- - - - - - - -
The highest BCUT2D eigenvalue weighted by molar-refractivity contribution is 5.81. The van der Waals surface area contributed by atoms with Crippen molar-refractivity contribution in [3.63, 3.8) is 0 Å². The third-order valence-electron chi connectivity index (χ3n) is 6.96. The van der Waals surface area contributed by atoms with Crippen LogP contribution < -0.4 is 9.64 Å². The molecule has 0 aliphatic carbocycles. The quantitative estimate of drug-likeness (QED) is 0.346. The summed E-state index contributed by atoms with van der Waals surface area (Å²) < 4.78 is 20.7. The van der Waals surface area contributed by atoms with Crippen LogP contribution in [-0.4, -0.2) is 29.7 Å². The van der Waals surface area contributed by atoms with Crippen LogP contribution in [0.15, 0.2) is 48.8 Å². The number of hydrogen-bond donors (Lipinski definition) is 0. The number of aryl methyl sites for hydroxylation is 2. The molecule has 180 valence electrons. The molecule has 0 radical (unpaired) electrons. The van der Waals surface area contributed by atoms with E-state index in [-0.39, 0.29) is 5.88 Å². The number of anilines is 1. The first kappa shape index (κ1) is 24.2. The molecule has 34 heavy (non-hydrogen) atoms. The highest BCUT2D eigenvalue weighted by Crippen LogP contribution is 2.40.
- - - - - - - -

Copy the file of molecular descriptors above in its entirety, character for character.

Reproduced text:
The highest BCUT2D eigenvalue weighted by molar-refractivity contribution is 5.81. The van der Waals surface area contributed by atoms with Crippen molar-refractivity contribution in [3.63, 3.8) is 0 Å². The third-order valence-electron chi connectivity index (χ3n) is 6.96. The van der Waals surface area contributed by atoms with Crippen LogP contribution < -0.4 is 9.64 Å². The molecule has 0 aliphatic carbocycles. The quantitative estimate of drug-likeness (QED) is 0.346. The summed E-state index contributed by atoms with van der Waals surface area (Å²) < 4.78 is 20.7. The van der Waals surface area contributed by atoms with Crippen LogP contribution in [-0.4, -0.2) is 29.7 Å². The van der Waals surface area contributed by atoms with Crippen LogP contribution in [0.15, 0.2) is 48.8 Å². The number of hydrogen-bond donors (Lipinski definition) is 0. The number of aryl methyl sites for hydroxylation is 2. The molecule has 180 valence electrons. The molecule has 0 radical (unpaired) electrons. The van der Waals surface area contributed by atoms with E-state index in [-0.39, 0.29) is 5.88 Å². The number of anilines is 1. The first kappa shape index (κ1) is 24.2. The molecule has 34 heavy (non-hydrogen) atoms. The highest BCUT2D eigenvalue weighted by Crippen LogP contribution is 2.40.